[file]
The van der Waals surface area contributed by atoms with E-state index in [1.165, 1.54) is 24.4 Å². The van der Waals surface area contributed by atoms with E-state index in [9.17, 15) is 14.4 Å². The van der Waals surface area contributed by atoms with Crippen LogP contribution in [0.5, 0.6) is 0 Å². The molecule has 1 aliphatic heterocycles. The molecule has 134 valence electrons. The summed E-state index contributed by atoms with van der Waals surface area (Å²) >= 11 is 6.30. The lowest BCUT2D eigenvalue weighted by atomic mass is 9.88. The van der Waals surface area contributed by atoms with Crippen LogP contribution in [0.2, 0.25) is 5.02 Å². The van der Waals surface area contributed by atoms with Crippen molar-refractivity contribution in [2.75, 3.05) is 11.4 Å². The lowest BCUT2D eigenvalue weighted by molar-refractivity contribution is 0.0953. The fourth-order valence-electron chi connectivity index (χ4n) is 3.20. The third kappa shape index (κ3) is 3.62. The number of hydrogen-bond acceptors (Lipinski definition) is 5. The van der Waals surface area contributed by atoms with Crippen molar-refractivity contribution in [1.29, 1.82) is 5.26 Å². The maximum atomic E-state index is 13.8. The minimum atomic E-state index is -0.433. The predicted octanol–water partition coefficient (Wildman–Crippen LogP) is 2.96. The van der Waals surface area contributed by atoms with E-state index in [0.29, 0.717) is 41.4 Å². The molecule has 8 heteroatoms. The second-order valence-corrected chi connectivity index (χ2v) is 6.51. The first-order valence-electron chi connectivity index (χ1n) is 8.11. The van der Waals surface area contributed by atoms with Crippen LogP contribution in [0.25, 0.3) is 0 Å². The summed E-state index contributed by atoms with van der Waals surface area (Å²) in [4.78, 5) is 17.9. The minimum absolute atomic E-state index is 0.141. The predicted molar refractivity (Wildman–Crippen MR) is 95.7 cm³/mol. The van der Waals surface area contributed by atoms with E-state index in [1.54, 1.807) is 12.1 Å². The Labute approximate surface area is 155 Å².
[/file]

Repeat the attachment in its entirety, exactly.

The van der Waals surface area contributed by atoms with E-state index in [1.165, 1.54) is 24.4 Å². The van der Waals surface area contributed by atoms with E-state index in [9.17, 15) is 14.4 Å². The van der Waals surface area contributed by atoms with Crippen LogP contribution in [0.5, 0.6) is 0 Å². The molecule has 1 aliphatic heterocycles. The molecule has 134 valence electrons. The summed E-state index contributed by atoms with van der Waals surface area (Å²) >= 11 is 6.30. The lowest BCUT2D eigenvalue weighted by atomic mass is 9.88. The van der Waals surface area contributed by atoms with Crippen LogP contribution in [0.2, 0.25) is 5.02 Å². The van der Waals surface area contributed by atoms with Crippen molar-refractivity contribution in [2.75, 3.05) is 11.4 Å². The lowest BCUT2D eigenvalue weighted by molar-refractivity contribution is 0.0953. The fourth-order valence-electron chi connectivity index (χ4n) is 3.20. The third kappa shape index (κ3) is 3.62. The number of hydrogen-bond acceptors (Lipinski definition) is 5. The van der Waals surface area contributed by atoms with Crippen molar-refractivity contribution in [1.29, 1.82) is 5.26 Å². The maximum atomic E-state index is 13.8. The minimum atomic E-state index is -0.433. The predicted octanol–water partition coefficient (Wildman–Crippen LogP) is 2.96. The van der Waals surface area contributed by atoms with E-state index in [0.29, 0.717) is 41.4 Å². The molecule has 8 heteroatoms. The second-order valence-corrected chi connectivity index (χ2v) is 6.51. The first-order valence-electron chi connectivity index (χ1n) is 8.11. The van der Waals surface area contributed by atoms with Crippen LogP contribution in [0.25, 0.3) is 0 Å². The summed E-state index contributed by atoms with van der Waals surface area (Å²) in [4.78, 5) is 17.9. The minimum absolute atomic E-state index is 0.141. The predicted molar refractivity (Wildman–Crippen MR) is 95.7 cm³/mol. The van der Waals surface area contributed by atoms with E-state index in [1.54, 1.807) is 12.1 Å². The Labute approximate surface area is 155 Å².